Dunn Robert A.

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Robert A.

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  • Article
    Three-dimensional seismic structure of the Mid-Atlantic Ridge : an investigation of tectonic, magmatic, and hydrothermal processes in the Rainbow Area
    (John Wiley & Sons, 2017-12-29) Dunn, Robert A. ; Arai, Ryuta ; Eason, Deborah E. ; Canales, J. Pablo ; Sohn, Robert A.
    To test models of tectonic, magmatic, and hydrothermal processes along slow-spreading mid-ocean ridges, we analyzed seismic refraction data from the Mid-Atlantic Ridge INtegrated Experiments at Rainbow (MARINER) seismic and geophysical mapping experiment. Centered at the Rainbow area of the Mid-Atlantic Ridge (36°14'N), this study examines a section of ridge with volcanically active segments and a relatively amagmatic ridge offset that hosts the ultramafic Rainbow massif and its high-temperature hydrothermal vent field. Tomographic images of the crust and upper mantle show segment-scale variations in crustal structure, thickness, and the crust-mantle transition, which forms a vertical gradient rather than a sharp boundary. There is little definitive evidence for large regions of sustained high temperatures and melt in the lower crust or upper mantle along the ridge axes, suggesting that melts rising from the mantle intrude as small intermittent magma bodies at crustal and subcrustal levels. The images reveal large rotated crustal blocks, which extend to mantle depths in some places, corresponding to off-axis normal fault locations. Low velocities cap the Rainbow massif, suggesting an extensive near-surface alteration zone due to low-temperature fluid-rock reactions. Within the interior of the massif, seismic images suggest a mixture of peridotite and gabbroic intrusions, with little serpentinization. Here diffuse microearthquake activity indicates a brittle deformation regime supporting a broad network of cracks. Beneath the Rainbow hydrothermal vent field, fluid circulation is largely driven by the heat of small cooling melt bodies intruded into the base of the massif and channeled by the crack network and shallow faults.
  • Article
    Segment-scale variations in seafloor volcanic and tectonic processes from multibeam sonar imaging, Mid-Atlantic Ridge Rainbow region (35°45′–36°35′N)
    (John Wiley & Sons, 2016-09-07) Eason, Deborah E. ; Dunn, Robert A. ; Canales, J. Pablo ; Sohn, Robert A.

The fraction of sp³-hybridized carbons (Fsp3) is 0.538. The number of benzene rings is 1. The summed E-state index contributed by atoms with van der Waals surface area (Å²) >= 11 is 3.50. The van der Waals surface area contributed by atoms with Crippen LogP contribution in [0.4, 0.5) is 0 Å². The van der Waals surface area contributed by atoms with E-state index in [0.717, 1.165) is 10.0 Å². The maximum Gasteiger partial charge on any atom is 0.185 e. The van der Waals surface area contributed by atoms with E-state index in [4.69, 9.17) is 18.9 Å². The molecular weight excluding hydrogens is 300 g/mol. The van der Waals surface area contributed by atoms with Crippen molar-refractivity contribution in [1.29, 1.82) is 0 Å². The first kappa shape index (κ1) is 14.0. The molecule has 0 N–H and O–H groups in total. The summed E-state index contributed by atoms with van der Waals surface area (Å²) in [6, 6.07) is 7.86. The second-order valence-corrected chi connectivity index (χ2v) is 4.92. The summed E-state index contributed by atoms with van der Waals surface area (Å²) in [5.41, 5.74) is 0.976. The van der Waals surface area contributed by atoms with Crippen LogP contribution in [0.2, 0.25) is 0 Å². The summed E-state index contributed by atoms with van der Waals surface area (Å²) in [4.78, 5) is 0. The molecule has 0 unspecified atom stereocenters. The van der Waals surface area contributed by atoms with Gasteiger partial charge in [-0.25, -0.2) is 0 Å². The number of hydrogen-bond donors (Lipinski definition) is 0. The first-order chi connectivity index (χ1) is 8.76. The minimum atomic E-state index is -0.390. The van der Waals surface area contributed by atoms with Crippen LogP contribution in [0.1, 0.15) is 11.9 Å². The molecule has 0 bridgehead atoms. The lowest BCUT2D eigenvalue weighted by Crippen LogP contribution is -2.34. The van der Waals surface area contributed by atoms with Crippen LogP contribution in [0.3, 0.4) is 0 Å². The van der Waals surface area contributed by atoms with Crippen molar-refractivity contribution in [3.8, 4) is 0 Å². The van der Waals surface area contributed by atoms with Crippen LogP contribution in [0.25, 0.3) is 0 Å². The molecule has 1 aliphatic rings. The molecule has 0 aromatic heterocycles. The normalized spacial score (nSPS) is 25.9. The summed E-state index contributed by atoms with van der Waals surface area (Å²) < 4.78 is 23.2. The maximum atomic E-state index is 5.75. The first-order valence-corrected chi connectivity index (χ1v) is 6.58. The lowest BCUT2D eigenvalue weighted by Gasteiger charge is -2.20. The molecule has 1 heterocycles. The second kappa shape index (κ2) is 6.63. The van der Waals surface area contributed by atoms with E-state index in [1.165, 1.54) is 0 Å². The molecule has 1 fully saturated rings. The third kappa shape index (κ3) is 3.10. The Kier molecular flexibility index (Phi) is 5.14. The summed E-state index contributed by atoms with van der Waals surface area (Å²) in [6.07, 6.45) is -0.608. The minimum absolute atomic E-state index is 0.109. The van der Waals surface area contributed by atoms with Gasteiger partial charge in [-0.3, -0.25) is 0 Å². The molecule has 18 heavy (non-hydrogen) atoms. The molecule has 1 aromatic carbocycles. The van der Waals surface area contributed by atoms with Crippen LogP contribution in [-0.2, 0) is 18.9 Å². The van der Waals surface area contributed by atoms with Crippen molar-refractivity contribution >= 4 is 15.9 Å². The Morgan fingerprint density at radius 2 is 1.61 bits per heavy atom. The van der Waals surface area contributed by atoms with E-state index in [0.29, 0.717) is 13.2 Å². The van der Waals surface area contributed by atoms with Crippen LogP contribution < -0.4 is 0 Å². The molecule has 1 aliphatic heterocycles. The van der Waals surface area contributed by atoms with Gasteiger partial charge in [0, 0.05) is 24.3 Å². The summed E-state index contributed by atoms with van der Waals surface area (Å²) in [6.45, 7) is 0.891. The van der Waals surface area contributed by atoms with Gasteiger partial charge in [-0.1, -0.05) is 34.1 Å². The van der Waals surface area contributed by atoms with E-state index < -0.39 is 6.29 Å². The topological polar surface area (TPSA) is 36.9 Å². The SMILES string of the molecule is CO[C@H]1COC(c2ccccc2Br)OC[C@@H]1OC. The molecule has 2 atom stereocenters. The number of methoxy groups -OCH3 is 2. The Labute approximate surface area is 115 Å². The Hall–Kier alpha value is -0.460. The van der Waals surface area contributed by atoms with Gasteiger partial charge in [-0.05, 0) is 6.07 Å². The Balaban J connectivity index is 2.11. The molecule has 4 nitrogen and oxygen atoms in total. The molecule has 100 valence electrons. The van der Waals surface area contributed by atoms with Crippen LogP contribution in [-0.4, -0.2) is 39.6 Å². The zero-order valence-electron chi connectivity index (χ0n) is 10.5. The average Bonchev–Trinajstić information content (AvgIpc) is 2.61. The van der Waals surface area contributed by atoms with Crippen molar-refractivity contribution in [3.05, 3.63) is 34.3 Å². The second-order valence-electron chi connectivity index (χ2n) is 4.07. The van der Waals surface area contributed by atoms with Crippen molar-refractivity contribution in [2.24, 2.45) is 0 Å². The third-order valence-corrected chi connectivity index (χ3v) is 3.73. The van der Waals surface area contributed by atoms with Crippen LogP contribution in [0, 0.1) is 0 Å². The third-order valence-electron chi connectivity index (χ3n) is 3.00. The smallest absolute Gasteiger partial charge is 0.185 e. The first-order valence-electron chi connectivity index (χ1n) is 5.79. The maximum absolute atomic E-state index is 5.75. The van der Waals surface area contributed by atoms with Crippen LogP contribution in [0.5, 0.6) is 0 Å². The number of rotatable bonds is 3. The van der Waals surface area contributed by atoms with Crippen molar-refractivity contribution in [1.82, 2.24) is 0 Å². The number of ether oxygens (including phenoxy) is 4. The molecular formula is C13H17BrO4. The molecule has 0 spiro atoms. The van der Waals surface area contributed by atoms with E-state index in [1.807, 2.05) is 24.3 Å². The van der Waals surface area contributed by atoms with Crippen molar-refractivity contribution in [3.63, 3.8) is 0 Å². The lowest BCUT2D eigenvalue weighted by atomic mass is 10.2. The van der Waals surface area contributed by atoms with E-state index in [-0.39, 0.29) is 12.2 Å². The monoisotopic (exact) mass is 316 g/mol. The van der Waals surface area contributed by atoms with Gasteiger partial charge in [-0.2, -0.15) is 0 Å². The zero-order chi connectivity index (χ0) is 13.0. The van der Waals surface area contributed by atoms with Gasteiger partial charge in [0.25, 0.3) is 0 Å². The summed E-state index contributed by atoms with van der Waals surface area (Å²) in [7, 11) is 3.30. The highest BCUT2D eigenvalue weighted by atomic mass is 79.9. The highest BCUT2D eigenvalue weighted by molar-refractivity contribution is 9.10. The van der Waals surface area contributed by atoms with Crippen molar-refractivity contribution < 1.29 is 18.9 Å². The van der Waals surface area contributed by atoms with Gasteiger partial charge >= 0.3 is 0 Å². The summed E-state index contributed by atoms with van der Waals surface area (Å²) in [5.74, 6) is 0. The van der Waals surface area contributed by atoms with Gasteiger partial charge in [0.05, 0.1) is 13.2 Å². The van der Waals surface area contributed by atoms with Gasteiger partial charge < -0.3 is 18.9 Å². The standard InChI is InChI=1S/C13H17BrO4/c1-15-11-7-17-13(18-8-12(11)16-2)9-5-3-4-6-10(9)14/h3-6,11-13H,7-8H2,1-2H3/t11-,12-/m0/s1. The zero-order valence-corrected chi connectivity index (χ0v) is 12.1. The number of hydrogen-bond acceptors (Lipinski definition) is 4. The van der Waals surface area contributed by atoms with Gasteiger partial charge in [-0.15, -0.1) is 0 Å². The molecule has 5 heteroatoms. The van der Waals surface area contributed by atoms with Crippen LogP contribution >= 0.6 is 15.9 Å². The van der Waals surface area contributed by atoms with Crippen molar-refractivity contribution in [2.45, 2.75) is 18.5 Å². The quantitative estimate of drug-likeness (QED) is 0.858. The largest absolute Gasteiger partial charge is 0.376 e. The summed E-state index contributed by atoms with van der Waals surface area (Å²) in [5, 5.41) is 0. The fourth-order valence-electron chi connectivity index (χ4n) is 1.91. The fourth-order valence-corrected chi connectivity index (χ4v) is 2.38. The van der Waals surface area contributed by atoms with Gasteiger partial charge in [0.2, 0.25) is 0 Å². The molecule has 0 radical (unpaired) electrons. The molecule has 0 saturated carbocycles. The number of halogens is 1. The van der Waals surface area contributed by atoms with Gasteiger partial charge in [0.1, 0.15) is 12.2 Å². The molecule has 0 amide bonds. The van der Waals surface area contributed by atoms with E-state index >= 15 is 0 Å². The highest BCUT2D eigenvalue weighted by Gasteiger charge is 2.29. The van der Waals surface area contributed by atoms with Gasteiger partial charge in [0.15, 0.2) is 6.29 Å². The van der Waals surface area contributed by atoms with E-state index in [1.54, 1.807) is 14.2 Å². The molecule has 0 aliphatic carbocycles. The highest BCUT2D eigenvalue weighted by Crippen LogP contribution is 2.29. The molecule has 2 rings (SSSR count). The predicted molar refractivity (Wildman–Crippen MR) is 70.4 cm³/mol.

Along-axis variations in melt supply and thermal structure can lead to significant variations in the mode of crustal accretion at mid-ocean ridges. We examine variations in seafloor volcanic and tectonic processes on the scale of individual ridge segments in a region of the slow spreading Mid-Atlantic Ridge (35°45′–36°35′N) centered on the Rainbow nontransform discontinuity (NTD). We use multibeam sonar backscatter amplitude data, taking advantage of multifold and multidirectional coverage from the MARINER geophysical study to create a gridded compilation of seafloor reflectivity, and interpret the sonar image within the context of other data to examine seafloor properties and identify volcanic flow fields and tectonic features. Along the spreading segments, differences in volcanic productivity, faulting, eruption style, and frequency correlate with inferred magma supply. Regions of low magma supply are associated with more widely spaced faults, and larger volcanic flow fields that are more easily identified in the backscatter image. Identified flow fields with the highest backscatter occur near the ends of ridge segments. Their relatively smooth topography contrasts with the more hummocky, cone-dominated terrain that dominates most of the neovolcanic zone. Patches of seafloor with high, moderately high, and low backscatter intensity across the Rainbow massif are spatially correlated with observations of basalt, gabbro and serpentinized peridotite, and sediment, respectively. Large detachment faults have repeatedly formed along the inside corners of the Rainbow NTD, producing a series of oceanic core complexes along the wake of the NTD. A new detachment fault is currently forming in the ridge segment just north of the now inactive Rainbow massif.